How the computerized system benefits time management
by Jana Berghoff, RDH
During my time as a practicing hygienist, I was fortunate to experience the many rewards offered by the hygiene field. However, I also experienced many of the challenges that come with the profession, and this helped me gain insight into the needs of today’s hygienists. One of the main challenges I experienced in practice was working with a paper schedule, and this remains a frustration for many hygienists. Paper schedules can lead to inefficient communication in the office and lead to a number of bigger problems.
While there are many advantages to adopting a computerized system in the dental office, improved scheduling is one of the main benefits of making the switch. Additionally, because scheduling is the platform for so much of the office workflow, a smooth running scheduling system can positively impact many other areas of the practice.
Communication with the front desk
With paper scheduling, there are many opportunities for miscommunication or inefficiency in the office. If the front desk person adds a new patient to the hygienist’s schedule but forgets to add it to the hygienist’s paper schedule, the hygienist has no way of knowing that the patient is there. In another scenario, if a patient calls to inform the office that he or she is running late, it is often difficult for the front desk to efficiently alert the hygienist. In many instances, a hygienist appreciates and can make good use of extra time with his or her patients, but if the hygienist doesn’t know there’s extra time in the schedule, these valuable opportunities may be wasted.
In terms of time management, the ability to see scheduling changes live from the treatment room, such as with the “OnSchedule” feature from Patterson EagleSoft Practice Management Software, is vital for the hygienist. Computerized scheduling makes it easy to maintain a short call list of patients who would like to be treated sooner than their scheduled appointments. For hygienists who are paid based on their production or held to a certain level of production, efficiently running a short call list can make an appreciable difference. Without a computer, normally only the front desk person can manage this list, but computerized scheduling also allows hygienists to access this information. Also, a computerized schedule can automatically remove a patient from the list once he or she gets a new appointment, and there is often confusion regarding rescheduled appointments with paper scheduling.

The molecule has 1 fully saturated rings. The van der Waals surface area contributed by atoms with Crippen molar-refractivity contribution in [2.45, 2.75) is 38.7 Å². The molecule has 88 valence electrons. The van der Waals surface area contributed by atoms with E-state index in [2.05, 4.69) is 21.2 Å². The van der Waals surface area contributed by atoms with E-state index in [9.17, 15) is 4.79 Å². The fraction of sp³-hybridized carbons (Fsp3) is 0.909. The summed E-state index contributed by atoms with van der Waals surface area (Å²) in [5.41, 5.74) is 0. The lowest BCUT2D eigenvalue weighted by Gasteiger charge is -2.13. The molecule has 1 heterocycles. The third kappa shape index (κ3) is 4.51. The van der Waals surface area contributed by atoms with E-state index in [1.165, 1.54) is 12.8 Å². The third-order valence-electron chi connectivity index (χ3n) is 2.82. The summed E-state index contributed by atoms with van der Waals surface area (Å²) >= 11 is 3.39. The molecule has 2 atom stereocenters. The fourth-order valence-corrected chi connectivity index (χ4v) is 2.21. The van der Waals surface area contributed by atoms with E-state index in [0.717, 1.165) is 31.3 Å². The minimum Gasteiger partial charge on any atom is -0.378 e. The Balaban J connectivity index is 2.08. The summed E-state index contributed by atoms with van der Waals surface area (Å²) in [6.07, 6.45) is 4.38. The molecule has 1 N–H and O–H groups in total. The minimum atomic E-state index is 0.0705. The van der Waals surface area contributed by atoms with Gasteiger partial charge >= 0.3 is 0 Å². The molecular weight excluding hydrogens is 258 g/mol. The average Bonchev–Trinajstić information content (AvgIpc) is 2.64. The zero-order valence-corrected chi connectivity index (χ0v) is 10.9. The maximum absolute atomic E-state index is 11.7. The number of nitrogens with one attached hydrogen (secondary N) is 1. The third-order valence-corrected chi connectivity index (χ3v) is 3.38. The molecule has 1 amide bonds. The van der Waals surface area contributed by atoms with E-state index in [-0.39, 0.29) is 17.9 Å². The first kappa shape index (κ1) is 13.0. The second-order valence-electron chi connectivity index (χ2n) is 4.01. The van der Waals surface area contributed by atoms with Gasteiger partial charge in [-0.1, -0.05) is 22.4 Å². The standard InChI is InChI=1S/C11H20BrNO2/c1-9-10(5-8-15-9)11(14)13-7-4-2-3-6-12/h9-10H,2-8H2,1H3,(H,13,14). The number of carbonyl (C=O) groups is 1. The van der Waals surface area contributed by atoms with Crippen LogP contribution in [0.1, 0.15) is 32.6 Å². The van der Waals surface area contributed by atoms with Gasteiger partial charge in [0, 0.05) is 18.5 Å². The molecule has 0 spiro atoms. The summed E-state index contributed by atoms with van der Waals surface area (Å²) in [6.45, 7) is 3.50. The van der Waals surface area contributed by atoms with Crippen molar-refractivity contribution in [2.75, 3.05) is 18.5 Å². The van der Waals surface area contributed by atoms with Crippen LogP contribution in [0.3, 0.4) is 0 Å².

The changing hygiene treatment options can also cause communication issues when scheduling is left to the front desk. There are now insurance codes based not on a whole quadrant of teeth but on more specific numbers and areas of teeth, and the reception team may not schedule correctly for these time consuming treatments. Allowing hygienists to quickly view their schedules and make their own appointments helps ensure these treatments are accurately planned, or that any miscalculation by the front desk is quickly corrected.
Building your personal production
The ability to schedule their own appointments gives hygienists much needed control and flexibility. For example, hygienists who know that certain patients’ appointments often run long can allow extra time in the schedule, or avoid booking one of these patients right next to the other. As we know, time can vary in even the most basic services, because not all prophies are created equal. Hygienists who know their patients well can properly adjust their schedules to accommodate them better and allow for breaks between challenging patients. I have also noticed that hygienists who can schedule their own time are more apt to schedule additional services, such as nutritional counseling and patient education, that the front desk may not be aware of.
With practice management software, hygienists feel empowered to take more control of their own schedules and production. An easy-to-use reporting feature, such as the “Reports” feature from EagleSoft, lets staff members create reports about their patients, and allows hygienists to search for patients and follow up or contact them as necessary. For instance, if a patient has completed only one step in a multistep treatment, the hygienist can contact the patient to check on his or her progress. Also, the records of family members can be easily linked together. This allows the hygienist to note, for example, when a mother’s children are due for appointments, during the mother’s appointment. She can then ask the mother if she would like to schedule any appointments for her children.